One Week Until Academie Opus Caseus Training

One Week Until Academie Opus Caseus Training

This post is part of a series from my two week-long training courses with the Academie Opus Caseus. You can find the rest of these posts by searching for the tag academie-opus-caseus.

In less than one week, I’ll be at the main caves of the Mons family cheese business beginning what will be two weeks of professional training. I’ve been looking forward to this for months now, and it’s nearly here.

I’ve come to believe something very important about myself. One is that I can achieve virtually anything I want if I work hard enough at it. My inner skeptic used to gnaw at me when it came to trying something new. And even if I got past my doubts, I often lacked the discipline required to get where I wanted to go. Things don’t always happen quickly given the needs of family and subsistence, but some planning and a little bit of graft has taken me a long way.

Week 1: The Essential Foundations

While i’ve managed to eat a lot of cheese and meet a lot of people over these past two years, I know how I learn. I tend to learn in leaps and bounds when I gain a solid framework of understanding. That this will include five days of live, hands-on instruction from experts who have trained hundreds of people like me is, in a word, awesome. I’m feeling very fortunate about this.

The five days blends both theory and practice, tasting and retailing. Topics include:

  • Fabrication, from animal to final product
  • Sensory evaluation & vocabulary development
  • Sourcing cheese & recognizing quality across the supply chain
  • Retail preparation: from merchandising to sales skills and business practices
  • Hygiene & regulations, traceability, and risk preventio

Naturally there will be cheese tastings, and we’re staying in a small village not far from the Mons caves in St-Haon-le-Châtel but it won’t all be fun and games. There will be both homework and tests. I’m excited too about the fact that the class is taught in French with English translation available, thereby allowing me to improve my vocabulary in both languages.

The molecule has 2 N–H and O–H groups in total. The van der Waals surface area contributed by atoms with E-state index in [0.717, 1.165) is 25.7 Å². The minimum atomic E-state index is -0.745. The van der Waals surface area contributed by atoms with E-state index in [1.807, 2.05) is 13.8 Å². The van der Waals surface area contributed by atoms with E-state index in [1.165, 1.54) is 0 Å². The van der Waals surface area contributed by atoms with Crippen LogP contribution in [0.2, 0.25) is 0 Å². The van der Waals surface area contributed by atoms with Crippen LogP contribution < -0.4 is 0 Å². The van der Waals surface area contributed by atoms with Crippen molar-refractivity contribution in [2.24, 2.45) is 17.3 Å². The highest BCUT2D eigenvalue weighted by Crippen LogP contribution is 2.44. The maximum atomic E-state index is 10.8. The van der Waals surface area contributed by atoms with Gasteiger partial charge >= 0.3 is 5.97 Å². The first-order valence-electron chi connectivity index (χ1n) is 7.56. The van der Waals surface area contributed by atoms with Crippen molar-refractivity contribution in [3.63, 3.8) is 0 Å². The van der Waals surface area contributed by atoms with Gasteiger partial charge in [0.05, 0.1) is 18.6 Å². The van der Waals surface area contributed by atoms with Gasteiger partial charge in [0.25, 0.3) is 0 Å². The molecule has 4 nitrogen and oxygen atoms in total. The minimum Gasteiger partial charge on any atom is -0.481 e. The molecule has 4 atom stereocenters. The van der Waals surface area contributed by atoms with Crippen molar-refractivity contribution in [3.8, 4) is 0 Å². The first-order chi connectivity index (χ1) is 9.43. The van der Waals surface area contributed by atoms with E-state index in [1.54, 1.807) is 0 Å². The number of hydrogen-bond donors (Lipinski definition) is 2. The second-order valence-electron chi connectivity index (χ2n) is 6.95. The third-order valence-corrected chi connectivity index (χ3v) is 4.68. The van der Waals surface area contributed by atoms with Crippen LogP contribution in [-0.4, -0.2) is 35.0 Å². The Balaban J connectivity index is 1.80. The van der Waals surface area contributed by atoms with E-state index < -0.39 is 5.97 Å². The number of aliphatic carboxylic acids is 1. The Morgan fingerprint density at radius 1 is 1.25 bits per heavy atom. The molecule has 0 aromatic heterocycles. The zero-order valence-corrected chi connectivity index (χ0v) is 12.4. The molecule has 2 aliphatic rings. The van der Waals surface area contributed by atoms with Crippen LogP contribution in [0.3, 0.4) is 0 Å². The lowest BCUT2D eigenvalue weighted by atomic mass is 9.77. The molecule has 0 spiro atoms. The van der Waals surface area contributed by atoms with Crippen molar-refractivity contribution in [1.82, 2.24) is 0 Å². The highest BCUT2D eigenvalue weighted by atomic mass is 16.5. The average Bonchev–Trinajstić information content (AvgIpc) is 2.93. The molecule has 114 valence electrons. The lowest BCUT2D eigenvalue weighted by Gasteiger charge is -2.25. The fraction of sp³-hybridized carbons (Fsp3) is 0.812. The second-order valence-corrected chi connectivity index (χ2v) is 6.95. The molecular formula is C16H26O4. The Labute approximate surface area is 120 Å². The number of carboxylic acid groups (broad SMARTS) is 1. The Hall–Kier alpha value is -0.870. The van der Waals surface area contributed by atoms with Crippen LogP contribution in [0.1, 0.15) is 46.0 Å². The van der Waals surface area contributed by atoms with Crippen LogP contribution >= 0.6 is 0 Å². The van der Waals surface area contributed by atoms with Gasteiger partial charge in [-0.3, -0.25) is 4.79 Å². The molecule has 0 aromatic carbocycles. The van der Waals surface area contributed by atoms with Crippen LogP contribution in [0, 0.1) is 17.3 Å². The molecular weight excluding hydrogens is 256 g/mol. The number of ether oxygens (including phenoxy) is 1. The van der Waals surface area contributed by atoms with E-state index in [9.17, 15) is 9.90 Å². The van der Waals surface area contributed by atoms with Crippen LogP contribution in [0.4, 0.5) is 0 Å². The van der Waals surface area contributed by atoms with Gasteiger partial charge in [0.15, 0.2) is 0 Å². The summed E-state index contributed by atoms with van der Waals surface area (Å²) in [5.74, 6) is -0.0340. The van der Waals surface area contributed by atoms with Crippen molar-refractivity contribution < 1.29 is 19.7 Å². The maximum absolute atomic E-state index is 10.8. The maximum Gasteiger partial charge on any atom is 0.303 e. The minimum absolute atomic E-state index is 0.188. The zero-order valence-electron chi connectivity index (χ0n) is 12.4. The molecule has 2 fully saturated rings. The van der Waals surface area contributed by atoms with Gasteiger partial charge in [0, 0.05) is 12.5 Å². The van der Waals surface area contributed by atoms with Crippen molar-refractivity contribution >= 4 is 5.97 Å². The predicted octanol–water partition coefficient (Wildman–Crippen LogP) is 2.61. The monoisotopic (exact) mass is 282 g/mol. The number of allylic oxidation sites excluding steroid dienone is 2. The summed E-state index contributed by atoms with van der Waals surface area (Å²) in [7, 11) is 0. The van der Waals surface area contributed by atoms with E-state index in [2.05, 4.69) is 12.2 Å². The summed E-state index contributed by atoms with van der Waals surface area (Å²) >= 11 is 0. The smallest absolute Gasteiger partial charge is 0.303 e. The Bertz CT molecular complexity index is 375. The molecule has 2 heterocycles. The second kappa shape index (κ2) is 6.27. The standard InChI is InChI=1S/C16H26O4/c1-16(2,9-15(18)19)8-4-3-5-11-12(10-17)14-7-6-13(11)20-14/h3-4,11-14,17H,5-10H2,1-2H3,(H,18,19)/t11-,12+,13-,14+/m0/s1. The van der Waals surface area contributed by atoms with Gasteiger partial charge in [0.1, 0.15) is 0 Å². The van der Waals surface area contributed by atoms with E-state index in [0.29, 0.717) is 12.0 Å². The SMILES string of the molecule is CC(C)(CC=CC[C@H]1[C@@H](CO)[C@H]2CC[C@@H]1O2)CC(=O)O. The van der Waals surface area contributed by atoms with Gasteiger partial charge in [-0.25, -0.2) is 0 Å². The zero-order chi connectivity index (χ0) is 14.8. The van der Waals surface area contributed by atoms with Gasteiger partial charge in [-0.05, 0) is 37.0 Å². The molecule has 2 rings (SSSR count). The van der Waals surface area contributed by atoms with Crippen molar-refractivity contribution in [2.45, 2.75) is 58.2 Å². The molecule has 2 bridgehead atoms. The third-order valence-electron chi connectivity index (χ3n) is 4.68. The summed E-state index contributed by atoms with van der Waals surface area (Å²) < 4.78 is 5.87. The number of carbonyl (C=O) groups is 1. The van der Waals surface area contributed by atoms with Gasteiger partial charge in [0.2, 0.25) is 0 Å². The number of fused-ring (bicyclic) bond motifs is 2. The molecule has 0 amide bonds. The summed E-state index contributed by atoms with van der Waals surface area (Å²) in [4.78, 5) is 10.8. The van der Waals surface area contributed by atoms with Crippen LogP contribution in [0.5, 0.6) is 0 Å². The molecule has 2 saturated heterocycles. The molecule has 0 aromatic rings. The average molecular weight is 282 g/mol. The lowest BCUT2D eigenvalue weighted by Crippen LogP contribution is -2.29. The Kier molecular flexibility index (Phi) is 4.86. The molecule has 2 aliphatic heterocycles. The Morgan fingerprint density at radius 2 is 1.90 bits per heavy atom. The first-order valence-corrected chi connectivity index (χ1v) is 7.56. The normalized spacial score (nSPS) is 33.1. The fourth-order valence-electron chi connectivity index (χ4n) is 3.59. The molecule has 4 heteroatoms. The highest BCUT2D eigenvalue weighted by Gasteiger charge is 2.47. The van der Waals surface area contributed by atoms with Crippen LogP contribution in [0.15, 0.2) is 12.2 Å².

For more information on the Foundations class, visit the Academie Opus Caseus site.

Week 2: Affinage

With a week of fundamentals under my belt I will plunge into what is effectively my first science class in nearly 30 years. Affinage is about the biochemistry of cheese and how milk, microorganisms, and environmental conditions conspire to create (or destroy) beautiful cheese. When I first read about the class over a year ago I wasn’t sure whether I’d pursue it. Yet since then, it’s become exceedingly clear to me that, all things being equal (ingredients especially), the aging process separates the good from the great. You can’t not know something about affinage if you want to speak seriously about cheese.

For more information on the Affinage class, visit the Academie Opus Caseus site.

...and then what?

I’ve continued to read books on cheese (and naturally eat it!) as a way of preparing myself for the training, but the more interesting question will be what next? I expect that by the end of the two weeks I’ll know whether I want to pursue this “cheese thing” further. If I do (and I expect I will), then it’s on to some live experience in the form of a stage, or internship, in one or more of Paris’ many cheese stores. From there, who knows. At some point I’ll have to figure out where in the supply chain I want to be. What’s sure, though, is that if I want to do it, I’ll figure out how.

The photo above is of Laurent Mons from the Mons Formation site in French. 


An Early Train

An Early Train

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Le Temps des Cerises